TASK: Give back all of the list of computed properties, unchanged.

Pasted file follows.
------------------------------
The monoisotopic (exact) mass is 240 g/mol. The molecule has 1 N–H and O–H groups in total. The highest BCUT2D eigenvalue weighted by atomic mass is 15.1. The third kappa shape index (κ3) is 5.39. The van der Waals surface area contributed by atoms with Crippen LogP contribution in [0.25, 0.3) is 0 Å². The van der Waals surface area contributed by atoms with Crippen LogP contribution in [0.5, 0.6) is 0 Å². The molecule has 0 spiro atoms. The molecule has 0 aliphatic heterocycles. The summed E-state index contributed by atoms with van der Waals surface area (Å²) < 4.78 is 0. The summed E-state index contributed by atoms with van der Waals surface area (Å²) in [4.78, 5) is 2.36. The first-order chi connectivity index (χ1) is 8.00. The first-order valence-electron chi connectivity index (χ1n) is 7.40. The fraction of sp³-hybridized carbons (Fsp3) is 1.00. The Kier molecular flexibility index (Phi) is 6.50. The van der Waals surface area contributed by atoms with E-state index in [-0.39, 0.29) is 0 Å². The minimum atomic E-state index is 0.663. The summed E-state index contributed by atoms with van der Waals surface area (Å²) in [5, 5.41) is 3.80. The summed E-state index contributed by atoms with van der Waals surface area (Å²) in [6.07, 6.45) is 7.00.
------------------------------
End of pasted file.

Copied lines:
The monoisotopic (exact) mass is 240 g/mol. The molecule has 1 N–H and O–H groups in total. The highest BCUT2D eigenvalue weighted by atomic mass is 15.1. The third kappa shape index (κ3) is 5.39. The van der Waals surface area contributed by atoms with Crippen LogP contribution in [0.25, 0.3) is 0 Å². The van der Waals surface area contributed by atoms with Crippen LogP contribution in [0.5, 0.6) is 0 Å². The molecule has 0 spiro atoms. The molecule has 0 aliphatic heterocycles. The summed E-state index contributed by atoms with van der Waals surface area (Å²) < 4.78 is 0. The summed E-state index contributed by atoms with van der Waals surface area (Å²) in [4.78, 5) is 2.36. The first-order chi connectivity index (χ1) is 8.00. The first-order valence-electron chi connectivity index (χ1n) is 7.40. The fraction of sp³-hybridized carbons (Fsp3) is 1.00. The Kier molecular flexibility index (Phi) is 6.50. The van der Waals surface area contributed by atoms with E-state index in [-0.39, 0.29) is 0 Å². The minimum atomic E-state index is 0.663. The summed E-state index contributed by atoms with van der Waals surface area (Å²) in [5, 5.41) is 3.80. The summed E-state index contributed by atoms with van der Waals surface area (Å²) in [6.07, 6.45) is 7.00.